Loose Wheel Nuts? – Here’s How Lugs Can Loosen From The Studs

Here we’ll look at whether lug nuts can work their way loose from the stud, why it happens, and the symptoms to look out for.

Before we get into the details though

Car wheel nuts can come loose. It usually happens within the first 100 miles of having a wheel refitted back onto a car either because the lugs weren’t tightened to the correct torque or were cross-threaded.

What Causes Lugs To Come Loose?

Incorrect Tightening of The Nut

Most people would assume that under-tightening would be bad, but over-tightening wouldn’t cause any issues.

This isn’t true.

Tightening will cause the wheel to come loose over time, as you’d expect – but over-tightening is also bad. 

Overtightening can stretch the nuts beyond their safe and tested limits, resulting in cross threads and cracked or seized-up lugs on the stud.

Each car manufacturer outlines what the correct torque should be for their cars. All tire shops will have this guide and adhere to it when replacing a wheel on your car. 

This is called the clamping force and is the ideal torque the nut should be tightened to.

Most torque wrenches will also click when the wheel nut is tightened to alert the fitter. Here’s a useful guide on the correct torques for all car wheels. It’s worth mentioning that alloy and steel wheels on the same make and model of car will vary.

The torque setting is normally between 110 N⋅m and 120 N⋅m.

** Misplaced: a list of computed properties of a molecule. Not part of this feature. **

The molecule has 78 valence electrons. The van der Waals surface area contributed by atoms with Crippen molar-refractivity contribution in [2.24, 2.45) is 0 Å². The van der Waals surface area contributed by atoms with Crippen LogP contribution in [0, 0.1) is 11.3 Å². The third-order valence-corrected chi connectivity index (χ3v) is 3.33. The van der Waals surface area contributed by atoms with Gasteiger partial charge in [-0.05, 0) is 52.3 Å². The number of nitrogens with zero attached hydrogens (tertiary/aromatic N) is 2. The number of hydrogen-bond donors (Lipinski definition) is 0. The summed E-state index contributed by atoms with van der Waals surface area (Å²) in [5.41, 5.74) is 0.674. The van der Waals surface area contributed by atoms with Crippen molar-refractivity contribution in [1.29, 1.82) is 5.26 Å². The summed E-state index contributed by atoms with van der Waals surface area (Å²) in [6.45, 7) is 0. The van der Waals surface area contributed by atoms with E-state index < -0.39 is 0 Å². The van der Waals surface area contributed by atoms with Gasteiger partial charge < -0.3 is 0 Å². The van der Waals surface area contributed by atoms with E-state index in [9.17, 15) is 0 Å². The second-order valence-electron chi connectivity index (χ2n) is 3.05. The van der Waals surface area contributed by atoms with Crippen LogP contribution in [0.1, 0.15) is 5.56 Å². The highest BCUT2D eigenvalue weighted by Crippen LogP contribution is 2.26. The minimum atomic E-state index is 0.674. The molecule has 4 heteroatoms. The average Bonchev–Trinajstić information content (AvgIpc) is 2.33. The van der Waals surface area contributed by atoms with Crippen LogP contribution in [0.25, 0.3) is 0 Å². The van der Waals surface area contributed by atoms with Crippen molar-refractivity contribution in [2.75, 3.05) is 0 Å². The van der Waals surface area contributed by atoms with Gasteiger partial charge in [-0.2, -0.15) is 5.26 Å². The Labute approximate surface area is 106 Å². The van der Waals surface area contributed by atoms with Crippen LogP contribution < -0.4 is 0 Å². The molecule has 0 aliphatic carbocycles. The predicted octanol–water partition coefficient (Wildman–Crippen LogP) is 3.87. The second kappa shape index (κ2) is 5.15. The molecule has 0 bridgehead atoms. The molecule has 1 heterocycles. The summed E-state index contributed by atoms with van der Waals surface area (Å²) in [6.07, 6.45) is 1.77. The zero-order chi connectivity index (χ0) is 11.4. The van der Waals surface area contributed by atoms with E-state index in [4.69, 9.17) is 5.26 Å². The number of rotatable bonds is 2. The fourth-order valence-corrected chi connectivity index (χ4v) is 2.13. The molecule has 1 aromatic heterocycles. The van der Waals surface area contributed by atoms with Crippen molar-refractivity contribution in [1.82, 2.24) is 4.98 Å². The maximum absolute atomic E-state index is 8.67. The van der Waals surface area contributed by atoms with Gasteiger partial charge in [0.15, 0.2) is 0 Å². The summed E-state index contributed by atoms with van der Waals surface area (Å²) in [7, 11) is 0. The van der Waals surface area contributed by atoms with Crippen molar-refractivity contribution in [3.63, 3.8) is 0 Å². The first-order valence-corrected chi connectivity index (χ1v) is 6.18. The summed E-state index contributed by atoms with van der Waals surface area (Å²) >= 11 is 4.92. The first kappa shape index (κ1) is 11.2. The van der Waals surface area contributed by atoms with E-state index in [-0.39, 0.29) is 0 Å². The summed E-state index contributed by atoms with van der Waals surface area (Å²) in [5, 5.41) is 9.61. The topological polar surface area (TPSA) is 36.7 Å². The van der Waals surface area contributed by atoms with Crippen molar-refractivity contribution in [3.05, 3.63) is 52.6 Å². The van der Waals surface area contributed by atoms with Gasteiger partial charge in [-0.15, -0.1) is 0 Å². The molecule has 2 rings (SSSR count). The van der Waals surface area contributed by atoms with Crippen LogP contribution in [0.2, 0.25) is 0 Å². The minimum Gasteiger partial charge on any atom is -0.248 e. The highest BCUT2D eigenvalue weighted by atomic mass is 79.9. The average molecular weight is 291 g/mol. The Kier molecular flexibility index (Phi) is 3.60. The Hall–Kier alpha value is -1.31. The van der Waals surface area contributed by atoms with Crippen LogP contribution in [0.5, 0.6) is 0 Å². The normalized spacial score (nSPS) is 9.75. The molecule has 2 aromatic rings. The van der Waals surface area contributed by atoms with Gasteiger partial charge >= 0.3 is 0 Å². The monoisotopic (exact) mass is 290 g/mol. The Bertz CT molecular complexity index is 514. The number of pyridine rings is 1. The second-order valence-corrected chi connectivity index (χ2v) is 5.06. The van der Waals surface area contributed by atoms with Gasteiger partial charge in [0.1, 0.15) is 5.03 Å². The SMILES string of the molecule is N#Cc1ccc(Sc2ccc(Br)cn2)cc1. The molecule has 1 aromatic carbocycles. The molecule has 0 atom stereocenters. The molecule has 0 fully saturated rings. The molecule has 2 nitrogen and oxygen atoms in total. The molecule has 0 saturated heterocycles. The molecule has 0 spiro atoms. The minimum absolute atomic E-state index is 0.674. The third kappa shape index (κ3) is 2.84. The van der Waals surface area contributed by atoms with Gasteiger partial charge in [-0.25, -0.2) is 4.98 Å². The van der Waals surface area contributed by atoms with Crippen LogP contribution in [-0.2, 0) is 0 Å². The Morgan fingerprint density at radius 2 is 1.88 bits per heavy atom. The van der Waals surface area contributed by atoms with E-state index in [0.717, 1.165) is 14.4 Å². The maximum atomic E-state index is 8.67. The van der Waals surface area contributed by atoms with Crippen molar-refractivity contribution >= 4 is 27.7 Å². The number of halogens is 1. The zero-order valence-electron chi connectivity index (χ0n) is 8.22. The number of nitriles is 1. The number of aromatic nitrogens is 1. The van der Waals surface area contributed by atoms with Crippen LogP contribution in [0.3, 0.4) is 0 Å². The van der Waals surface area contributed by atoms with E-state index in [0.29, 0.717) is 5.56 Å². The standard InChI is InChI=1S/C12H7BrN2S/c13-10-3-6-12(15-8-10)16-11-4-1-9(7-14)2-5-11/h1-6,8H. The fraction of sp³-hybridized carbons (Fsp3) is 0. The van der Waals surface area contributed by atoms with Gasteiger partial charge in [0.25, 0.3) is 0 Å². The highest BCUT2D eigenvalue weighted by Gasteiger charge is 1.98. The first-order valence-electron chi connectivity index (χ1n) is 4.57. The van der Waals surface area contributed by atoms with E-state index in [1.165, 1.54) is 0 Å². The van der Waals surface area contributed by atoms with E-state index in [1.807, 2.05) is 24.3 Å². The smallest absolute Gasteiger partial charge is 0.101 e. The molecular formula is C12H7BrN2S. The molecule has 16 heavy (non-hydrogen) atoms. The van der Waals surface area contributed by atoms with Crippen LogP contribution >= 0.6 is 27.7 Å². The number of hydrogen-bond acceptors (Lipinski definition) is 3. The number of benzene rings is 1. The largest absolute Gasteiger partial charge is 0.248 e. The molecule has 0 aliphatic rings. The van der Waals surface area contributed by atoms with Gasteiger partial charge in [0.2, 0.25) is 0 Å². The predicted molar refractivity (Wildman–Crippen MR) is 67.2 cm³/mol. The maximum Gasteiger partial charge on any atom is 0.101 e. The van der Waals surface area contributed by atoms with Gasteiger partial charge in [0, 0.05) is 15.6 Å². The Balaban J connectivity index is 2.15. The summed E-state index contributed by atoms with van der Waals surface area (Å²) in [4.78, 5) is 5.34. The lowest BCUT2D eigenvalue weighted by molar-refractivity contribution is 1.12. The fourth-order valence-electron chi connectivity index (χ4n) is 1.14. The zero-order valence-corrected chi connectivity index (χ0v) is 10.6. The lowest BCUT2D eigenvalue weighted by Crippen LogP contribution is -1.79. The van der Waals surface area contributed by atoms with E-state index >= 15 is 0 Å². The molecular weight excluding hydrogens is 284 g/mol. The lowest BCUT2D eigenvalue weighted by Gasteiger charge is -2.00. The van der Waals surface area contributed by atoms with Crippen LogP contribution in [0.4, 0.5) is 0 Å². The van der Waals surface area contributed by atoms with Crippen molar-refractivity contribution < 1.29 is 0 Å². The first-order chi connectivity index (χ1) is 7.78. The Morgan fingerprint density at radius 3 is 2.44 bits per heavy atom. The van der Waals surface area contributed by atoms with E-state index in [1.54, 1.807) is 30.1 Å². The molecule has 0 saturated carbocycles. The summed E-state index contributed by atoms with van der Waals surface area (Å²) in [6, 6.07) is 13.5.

Steel Lugs with Aluminum Alloys Issue

Wheels nuts come loose more nowadays than they used to. Back in the day, before alloy wheels, steel wheels were the only option. There is no doubt modern alloys make a car look good and are also lighter than steel, but there is a trade-off.

All lugs are made of chrome-plated steel. And here lies the issue.

When you have two different metals in contact with each other, you can have problems with the temperature at which they expand and contract. There’s no problem if you have a steel wheel and lug nut, but aluminum and steel can create an issue.

The range at which these metals expand and contract may be narrow, but the slightest change will cause the lug to loosen – especially if the car shop was very hot or cold when they tightened the lug.

Dirty Surfaces

The lug and the thread of the alloy or wheel need to be cleaned. If they’re not, the lug may not bind correctly with the stud thread. 

Mud, paint, and rust ( steel wheels) should be removed before the wheel is refitted.

Metal Fatigue

This is quite rare and can only happen if two conditions are met.

Overtightened Lug

The lugs have been stretched beyond their normal range and are under more strain than designed.

Wheel Not Removed For A Long Time.

It’ll be obvious that a lug is fatigued, so any tire shop will notice this when they take the wheel off. If you’ve had no reason to have the wheel off – to replace brakes or get new tires, for example – the nut may have been under excess strain for many years. The lugs could have cracks in them or be rusted.

When Do They Come Loose?

The most likely time that wheel nuts come loose is within 100 miles of the wheel being fitted back onto the assembly. 

It’s unusual that after this time, they will suddenly loosen as the cause of them being loose is incorrect fitting, not general driving.